Apple (NASDAQ: AAPL) is going to start selling its Apple Watch in the spring of 2015, according to an internal company communication leaked to 9to5Mac. The report, citing an unnamed source's transcript of a video message sent by Apple retail chief Angela Ahrendts, said the launch will come after the Chinese New Year and in the spring, which is a little later than some had expected.
Apple's smart watch
According to the message, Ahrendts, Apple's senior vice president of retail and online stores, told retail employees they need to be prepared for upcoming holiday shopping seasons and that "we're going into the holidays, we'll go into Chinese New Year, and then we've got a new watch launch coming in the spring."
Apple representatives did not immediately respond to a request for comment.
The watch launch could come in late March, which is technically the spring but still in the first quarter of 2015, or it might be later. Apple has only said the Apple Watch will go on sale in "early" 2015.
The report also added that, according to unnamed sources, Apple executives are already planning retail strategies for the Apple Watch. Apple CEO Tim Cook reportedly told staff members at a company meeting last month that retail employees will be trained to help customers actually try on the Apple Watch, including changing sizes and bands.
The entry-level Apple Watch will retail at $349, which is more expensive than some smart watches on the market but not exorbitantly so. However, Apple has not disclosed pricing for the more expensive models. The gadget has a square face with a sapphire screen and touchscreen display. The watch will come in two different screen sizes, roughly 1.5 and 1.65 inches, with multiple variations possible in terms of straps and casings.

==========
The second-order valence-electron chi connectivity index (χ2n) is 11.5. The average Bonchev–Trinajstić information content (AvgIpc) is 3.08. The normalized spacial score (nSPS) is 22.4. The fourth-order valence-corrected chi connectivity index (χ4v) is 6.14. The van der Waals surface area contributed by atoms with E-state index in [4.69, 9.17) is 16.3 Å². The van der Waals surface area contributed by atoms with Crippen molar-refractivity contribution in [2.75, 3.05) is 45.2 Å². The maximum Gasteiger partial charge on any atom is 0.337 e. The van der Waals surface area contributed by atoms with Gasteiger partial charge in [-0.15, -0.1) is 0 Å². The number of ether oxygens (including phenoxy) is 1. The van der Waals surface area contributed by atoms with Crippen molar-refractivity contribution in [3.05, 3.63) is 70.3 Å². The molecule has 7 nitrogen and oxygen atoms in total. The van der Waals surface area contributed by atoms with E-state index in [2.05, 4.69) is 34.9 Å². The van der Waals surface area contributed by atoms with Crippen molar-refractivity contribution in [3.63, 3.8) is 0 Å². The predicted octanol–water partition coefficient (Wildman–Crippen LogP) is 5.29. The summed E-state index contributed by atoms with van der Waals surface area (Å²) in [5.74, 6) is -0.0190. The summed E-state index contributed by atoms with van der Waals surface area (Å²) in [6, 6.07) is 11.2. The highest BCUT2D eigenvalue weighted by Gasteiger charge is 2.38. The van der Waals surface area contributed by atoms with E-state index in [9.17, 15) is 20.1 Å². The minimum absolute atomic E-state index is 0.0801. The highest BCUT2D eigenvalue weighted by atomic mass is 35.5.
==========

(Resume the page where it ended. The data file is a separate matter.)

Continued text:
Jony Ive, Apple's senior vice president of design, said he believes with "every bone in his body" that the Apple Watch will help establish a new category of computing devices. Ive, speaking last week at an event at the San Francisco Museum of Modern Art where he accepted an award, said creating a smart watch proved more challenging than the iPhone because of the way society think about watches. He said creating a wearable device raises new expectations from consumers. "As soon as something is worn, we have expectations of choice," he said. Only in prison, he joked, does everyone wear the same thing.
The Apple Watch is primarily based around health and fitness tracking. The watch uses an accelerometer, a built-in heart rate sensor, GPS and Wi-Fi from the iPhone to provide a comprehensive picture of a user's daily health and fitness activity. Users can turn the "digital crown" on the side of the Apple Watch to zoom in and out on a map or scroll through a list, and can also press the crown to go back to the home screen. Additionally, apps on the watch are grouped into what Apple calls "neighborhoods," letting users tap to zoom into a neighborhood and then spin the dial to cycle through that group of apps.
The watch supports Siri, Apple's digital personal assistant, and users can dictate to the watch to reply to messages. Apple has not disclosed how long the watch's battery will last, but Cook said last week that Apple thinks "people are going to use it so much that you're going to wind up charging it daily. Overnight."
Although Apple has high hopes for the Apple Watch, the market for wearables is still tiny compared to the smartphone market. In a report released in August, research firm CCS Insight predicted that shipments of smart wearables will grow from 9.7 million in 2013 to 135 million by 2018, at a compound annual growth rate of 69 percent. In contrast, CCS Insight expects 1.28 billion smartphones to be sold in all of 2014.
Apple's competitors have been busy rolling out their own wearable devices. Samsung Electronics, LG Electronics and Google's (NASDAQ: GOOG) Motorola Mobility all recently unveiled smart watches of their own running Google's Android Wear software.
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